In section 297A of the 2018 Farm Bill (or Agriculture Improvement Act), it states ‘‘The term ‘hemp’ means the plant Cannabis sativa L. and any part of that plant, including the seeds thereof and all derivatives, extracts, cannabinoids, isomers, acids, salts, and salts of isomers, whether growing or not, with a delta9 tetrahydrocannabinol concentration of not more than 0.3 percent on a dry weight basis.” (Emphasis added.)
However, the supposedly “not groundbreaking” new rule from the DEA creates yet another giant hurdle for delta-8 THC, in addition to the original 0.3% delta-9-THC limitation. Considering the most common method used for delta-8 THC production is being deemed illegal by the DEA, it’s likely going to be difficult to manufacture and sell delta-8 THC in the near future. Note that the legality of delta-8 THC can also vary from state-to-state. Lastly, not all drug tests distinguish between delta-9 and delta-8 THC—because they are very closely related chemically—so using delta-8 THC can potentially cause a person to test positive for marijuana, even if they’ve never consumed delta-9 THC.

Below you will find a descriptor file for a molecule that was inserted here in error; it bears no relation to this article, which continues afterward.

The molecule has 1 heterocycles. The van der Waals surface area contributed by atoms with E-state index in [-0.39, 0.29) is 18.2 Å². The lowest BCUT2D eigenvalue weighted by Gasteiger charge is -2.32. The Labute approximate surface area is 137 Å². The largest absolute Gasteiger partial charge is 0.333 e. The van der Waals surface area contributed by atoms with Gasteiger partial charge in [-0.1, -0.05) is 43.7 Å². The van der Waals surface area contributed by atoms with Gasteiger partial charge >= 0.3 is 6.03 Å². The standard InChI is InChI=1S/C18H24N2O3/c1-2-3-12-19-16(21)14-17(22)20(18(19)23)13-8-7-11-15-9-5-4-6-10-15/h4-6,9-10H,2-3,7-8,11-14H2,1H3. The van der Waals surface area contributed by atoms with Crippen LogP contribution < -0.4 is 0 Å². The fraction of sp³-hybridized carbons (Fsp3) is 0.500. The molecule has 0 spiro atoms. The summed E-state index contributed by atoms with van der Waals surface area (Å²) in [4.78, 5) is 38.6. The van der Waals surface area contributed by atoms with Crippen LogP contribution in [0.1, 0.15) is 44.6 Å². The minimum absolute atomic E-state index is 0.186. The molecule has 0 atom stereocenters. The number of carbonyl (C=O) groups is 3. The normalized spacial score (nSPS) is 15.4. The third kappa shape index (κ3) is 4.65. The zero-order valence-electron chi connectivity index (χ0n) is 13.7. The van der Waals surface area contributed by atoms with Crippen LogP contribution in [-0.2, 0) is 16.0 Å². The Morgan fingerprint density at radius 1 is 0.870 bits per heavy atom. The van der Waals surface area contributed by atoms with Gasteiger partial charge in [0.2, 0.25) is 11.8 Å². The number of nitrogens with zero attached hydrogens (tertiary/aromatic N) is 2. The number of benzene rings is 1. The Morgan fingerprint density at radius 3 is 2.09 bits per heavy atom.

Remember when hemp was tainted by silly stoner stereotypes and tales of reefer madness? People are starting to accept the truth about cannabis, beyond its ability to “get you high.” Yet many are still behind the times, or possibly have ulterior motives. According to the DEA, “Schedule I drugs, substances, or chemicals are defined as drugs with no currently accepted medical use and a high potential for abuse.” Based on the limited but promising research cited above, does that sound like accurate depiction of delta-8 THC to you?